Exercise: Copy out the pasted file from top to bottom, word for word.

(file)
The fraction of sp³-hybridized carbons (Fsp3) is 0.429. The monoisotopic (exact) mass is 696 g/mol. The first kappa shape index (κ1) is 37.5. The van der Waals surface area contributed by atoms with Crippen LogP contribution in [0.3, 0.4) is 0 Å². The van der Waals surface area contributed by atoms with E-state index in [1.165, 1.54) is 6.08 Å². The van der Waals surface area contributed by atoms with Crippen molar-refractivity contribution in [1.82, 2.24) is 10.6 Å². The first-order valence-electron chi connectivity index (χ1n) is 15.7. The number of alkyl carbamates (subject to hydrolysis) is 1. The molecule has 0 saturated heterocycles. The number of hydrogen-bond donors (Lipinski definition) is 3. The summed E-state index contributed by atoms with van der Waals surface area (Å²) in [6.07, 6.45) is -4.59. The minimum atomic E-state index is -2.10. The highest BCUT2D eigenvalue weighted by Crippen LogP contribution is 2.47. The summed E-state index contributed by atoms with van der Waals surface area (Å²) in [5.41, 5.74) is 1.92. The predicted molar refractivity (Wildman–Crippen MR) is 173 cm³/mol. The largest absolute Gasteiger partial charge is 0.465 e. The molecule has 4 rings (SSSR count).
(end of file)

The fraction of sp³-hybridized carbons (Fsp3) is 0.429. The monoisotopic (exact) mass is 696 g/mol. The first kappa shape index (κ1) is 37.5. The van der Waals surface area contributed by atoms with Crippen LogP contribution in [0.3, 0.4) is 0 Å². The van der Waals surface area contributed by atoms with E-state index in [1.165, 1.54) is 6.08 Å². The van der Waals surface area contributed by atoms with Crippen molar-refractivity contribution in [1.82, 2.24) is 10.6 Å². The first-order valence-electron chi connectivity index (χ1n) is 15.7. The number of alkyl carbamates (subject to hydrolysis) is 1. The molecule has 0 saturated heterocycles. The number of hydrogen-bond donors (Lipinski definition) is 3. The summed E-state index contributed by atoms with van der Waals surface area (Å²) in [6.07, 6.45) is -4.59. The minimum atomic E-state index is -2.10. The highest BCUT2D eigenvalue weighted by Crippen LogP contribution is 2.47. The summed E-state index contributed by atoms with van der Waals surface area (Å²) in [5.41, 5.74) is 1.92. The predicted molar refractivity (Wildman–Crippen MR) is 173 cm³/mol. The largest absolute Gasteiger partial charge is 0.465 e. The molecule has 4 rings (SSSR count).